The force of these double photographs in The Birmingham Project is to suspend temporality. The portraits — each holding an imagined extension of those lives lost in the Baptist Church bombing, and its wake — don’t document the past or the contemporary moment alone. Instead, they hold within them 50 years of dealing with this tragedy. His images are of the wake, expressed through his documentation of subjects — real and imagined, present and absent — who have inherited circumstances beyond their control; who are bound to a constant navigation of history and its grip on the logics of the contemporary world. It’s in the interstices between each diptych in The Birmingham Project that a certain mist becomes palpable — a melange of broken temporalites, gratuituous violences, classifications and events, imaginaries in every direction, aeresolized and suspended in the air. 

The precise poetry of the diptych form is revealed by what is not documented. The interstice between overlapping compositions posseses the power to illumiate the inherent and the unseen (our Weather, as Sharpe might call it), as fog in a car’s highbeams. This power is not limited to Bey’s meticulous work in response to the single terror of the 16th Street Bombings. Diptychs occur in the wild, too.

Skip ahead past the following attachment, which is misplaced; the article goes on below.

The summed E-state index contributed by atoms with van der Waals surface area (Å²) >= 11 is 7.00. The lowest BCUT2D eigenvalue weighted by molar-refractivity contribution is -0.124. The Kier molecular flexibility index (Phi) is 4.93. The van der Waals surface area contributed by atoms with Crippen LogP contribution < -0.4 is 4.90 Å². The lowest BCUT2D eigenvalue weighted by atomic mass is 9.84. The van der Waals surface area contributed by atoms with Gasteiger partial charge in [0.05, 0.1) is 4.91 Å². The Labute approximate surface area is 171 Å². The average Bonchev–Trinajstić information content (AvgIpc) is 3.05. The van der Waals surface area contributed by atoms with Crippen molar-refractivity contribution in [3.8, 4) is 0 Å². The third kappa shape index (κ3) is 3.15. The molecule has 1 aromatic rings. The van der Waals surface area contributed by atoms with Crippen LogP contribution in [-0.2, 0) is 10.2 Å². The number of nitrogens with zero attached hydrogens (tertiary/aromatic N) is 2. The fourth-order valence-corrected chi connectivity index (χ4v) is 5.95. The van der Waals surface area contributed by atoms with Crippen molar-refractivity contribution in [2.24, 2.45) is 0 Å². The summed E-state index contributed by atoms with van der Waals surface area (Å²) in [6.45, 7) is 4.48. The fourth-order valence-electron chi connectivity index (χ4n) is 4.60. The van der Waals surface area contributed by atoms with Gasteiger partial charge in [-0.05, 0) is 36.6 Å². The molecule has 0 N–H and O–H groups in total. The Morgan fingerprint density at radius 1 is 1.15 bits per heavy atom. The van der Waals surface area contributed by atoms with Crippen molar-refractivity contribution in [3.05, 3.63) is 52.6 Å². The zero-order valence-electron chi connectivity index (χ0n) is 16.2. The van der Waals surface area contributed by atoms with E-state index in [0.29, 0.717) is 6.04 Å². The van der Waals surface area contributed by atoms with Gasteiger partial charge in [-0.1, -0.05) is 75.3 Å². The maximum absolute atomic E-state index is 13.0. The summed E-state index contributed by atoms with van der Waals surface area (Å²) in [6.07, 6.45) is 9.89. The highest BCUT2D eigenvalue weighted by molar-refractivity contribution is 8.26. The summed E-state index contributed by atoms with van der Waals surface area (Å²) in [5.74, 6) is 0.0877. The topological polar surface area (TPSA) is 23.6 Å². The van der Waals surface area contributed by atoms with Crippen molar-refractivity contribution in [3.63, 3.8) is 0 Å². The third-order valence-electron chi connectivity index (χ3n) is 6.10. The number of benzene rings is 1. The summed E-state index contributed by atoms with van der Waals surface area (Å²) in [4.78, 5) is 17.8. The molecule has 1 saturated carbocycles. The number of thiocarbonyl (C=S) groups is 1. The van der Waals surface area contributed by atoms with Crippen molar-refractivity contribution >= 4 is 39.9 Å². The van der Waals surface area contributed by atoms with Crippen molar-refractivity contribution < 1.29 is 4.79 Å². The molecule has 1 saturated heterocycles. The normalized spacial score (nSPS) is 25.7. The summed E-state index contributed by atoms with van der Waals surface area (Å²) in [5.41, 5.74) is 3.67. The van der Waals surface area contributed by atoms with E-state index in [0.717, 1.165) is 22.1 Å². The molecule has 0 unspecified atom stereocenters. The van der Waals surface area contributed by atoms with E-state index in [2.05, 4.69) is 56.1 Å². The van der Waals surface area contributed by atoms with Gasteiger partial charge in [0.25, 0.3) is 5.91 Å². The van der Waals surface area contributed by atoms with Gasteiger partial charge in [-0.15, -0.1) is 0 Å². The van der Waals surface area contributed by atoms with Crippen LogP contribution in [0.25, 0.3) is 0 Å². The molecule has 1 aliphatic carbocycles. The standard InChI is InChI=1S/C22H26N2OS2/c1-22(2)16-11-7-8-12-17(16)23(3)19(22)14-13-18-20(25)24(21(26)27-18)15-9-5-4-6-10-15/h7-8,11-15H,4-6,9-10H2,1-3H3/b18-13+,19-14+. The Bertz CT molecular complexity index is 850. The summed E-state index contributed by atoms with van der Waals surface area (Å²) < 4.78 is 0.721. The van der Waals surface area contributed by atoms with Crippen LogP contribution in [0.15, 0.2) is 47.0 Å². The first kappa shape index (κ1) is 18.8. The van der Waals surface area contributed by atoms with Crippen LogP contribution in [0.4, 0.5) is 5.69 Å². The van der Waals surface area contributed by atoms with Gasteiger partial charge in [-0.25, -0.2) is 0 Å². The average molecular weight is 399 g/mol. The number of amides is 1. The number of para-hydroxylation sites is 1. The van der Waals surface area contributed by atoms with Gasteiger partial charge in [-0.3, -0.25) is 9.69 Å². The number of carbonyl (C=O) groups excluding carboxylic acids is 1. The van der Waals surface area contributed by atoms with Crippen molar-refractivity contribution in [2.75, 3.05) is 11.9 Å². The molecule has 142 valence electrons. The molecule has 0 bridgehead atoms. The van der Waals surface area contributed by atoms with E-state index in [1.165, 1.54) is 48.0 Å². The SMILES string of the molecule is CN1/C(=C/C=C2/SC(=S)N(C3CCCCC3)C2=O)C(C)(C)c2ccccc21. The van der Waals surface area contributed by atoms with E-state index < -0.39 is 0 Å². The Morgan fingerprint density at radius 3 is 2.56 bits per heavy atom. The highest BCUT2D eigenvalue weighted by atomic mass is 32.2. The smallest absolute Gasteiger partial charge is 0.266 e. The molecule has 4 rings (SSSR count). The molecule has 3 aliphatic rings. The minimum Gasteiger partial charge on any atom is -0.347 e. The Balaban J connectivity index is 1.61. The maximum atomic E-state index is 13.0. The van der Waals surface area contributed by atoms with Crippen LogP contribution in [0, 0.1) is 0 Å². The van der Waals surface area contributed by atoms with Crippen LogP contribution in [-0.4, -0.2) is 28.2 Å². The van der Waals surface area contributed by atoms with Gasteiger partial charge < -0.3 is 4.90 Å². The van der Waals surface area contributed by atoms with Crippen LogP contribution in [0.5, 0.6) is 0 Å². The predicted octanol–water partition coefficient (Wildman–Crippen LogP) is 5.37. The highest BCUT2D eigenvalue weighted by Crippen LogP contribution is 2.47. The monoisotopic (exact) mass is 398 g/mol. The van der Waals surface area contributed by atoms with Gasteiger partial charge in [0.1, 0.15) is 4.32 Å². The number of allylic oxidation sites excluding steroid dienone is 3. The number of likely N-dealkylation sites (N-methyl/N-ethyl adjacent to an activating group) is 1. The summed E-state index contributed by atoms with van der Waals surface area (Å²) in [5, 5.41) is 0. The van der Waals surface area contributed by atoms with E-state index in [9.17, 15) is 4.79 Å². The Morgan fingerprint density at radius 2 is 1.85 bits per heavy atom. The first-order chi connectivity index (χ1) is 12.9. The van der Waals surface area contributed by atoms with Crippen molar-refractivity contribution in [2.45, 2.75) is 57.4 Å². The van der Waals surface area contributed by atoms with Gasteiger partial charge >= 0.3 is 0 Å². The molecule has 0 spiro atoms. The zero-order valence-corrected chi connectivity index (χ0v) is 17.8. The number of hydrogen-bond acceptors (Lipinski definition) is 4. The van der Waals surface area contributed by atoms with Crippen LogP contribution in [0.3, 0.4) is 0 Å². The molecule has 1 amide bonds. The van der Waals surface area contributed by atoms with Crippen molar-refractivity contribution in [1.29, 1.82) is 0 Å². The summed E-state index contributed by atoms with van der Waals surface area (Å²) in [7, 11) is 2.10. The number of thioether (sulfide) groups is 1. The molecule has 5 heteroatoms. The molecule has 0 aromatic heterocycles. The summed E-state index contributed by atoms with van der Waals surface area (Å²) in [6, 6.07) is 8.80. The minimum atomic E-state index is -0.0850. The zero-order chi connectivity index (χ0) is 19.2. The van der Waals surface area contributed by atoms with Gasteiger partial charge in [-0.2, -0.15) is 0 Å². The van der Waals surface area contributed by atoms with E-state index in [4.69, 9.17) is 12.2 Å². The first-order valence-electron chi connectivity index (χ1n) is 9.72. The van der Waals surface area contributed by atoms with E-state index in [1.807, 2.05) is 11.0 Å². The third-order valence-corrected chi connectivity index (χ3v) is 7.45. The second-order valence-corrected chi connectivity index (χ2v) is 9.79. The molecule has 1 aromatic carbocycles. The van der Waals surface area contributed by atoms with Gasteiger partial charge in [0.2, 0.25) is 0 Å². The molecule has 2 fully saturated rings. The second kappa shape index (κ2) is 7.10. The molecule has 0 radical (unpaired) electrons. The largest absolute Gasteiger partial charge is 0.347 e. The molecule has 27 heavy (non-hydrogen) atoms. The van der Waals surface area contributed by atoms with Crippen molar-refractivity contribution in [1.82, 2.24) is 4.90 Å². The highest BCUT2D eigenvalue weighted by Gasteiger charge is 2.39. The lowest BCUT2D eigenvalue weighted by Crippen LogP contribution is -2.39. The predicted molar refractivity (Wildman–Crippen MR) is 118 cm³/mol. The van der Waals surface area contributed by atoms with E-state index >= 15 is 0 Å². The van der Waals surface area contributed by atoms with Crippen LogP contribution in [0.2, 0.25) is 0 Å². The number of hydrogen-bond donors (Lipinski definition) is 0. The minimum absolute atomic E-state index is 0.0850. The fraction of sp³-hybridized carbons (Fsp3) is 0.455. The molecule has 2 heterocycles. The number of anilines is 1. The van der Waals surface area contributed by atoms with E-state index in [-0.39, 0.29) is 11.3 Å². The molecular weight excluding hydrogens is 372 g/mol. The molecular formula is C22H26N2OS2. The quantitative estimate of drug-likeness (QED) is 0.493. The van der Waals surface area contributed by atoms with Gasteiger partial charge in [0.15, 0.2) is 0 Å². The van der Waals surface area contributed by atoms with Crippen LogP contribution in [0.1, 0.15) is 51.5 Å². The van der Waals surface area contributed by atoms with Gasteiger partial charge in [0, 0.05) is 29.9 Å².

These images are of the wake.

To call back to Sharpe, what is to be done with this overlap? In the unplanned “diptychs” presented here, each image is presented in the wake of its own individual disaster. If Bey’s images recall and hold the ongoing disaster in the wake of the singular event of the 16th Street Bombings, what is the shared and ongoing disaster held by these images of semi-disparate origin? Through the devastating, fortuitous diptychs, time collapses and appears to recycle itself, and the subject of the diptychs remains just beyond reach. Perhaps these compositions, and the endless combinations that could occur in their shape, claim to know not the subjects of
the images themselves — or the whole circumstance of each happening — but the more extensive condition of the anti-black world.

As an artist, I wonder how the photographic — a theater of the real that also possesses the ability to implode space, time, history, and notions of truth through the simple act of juxtaposition — might be used sneakily, even cunningly: towards illegibility and unlearning; imagining non-sensical and fabulated relations and events; shifting the terms of history.

Ultimately, if our goal is to escape the eternal and ongoing modes of the production of an anti-black world — an escape which, ultimately, is not fully possible in real-world terms — might a refusal of temporal and spatial logic offer us imaginative paths to exit? Might photographic logics and their careful undoing be a key to the spatial, the temporal, the chronological, the sensation of knowing — and therefore the logical?

The organic manifestations of overlapping compositions offer a call from the dark. They declare overlapping conditions — across time and space, class, race, gender, and tradition. They utter an argument for solidarity; empathy; resistance — through aesthetics. Images, objects, and even histories reflecting each other are reminders: yes, the anti-black machine is churning, but the work we aim to do has nature and inertia; poetry, power, and potential. The mind need not be the only muscle. ︎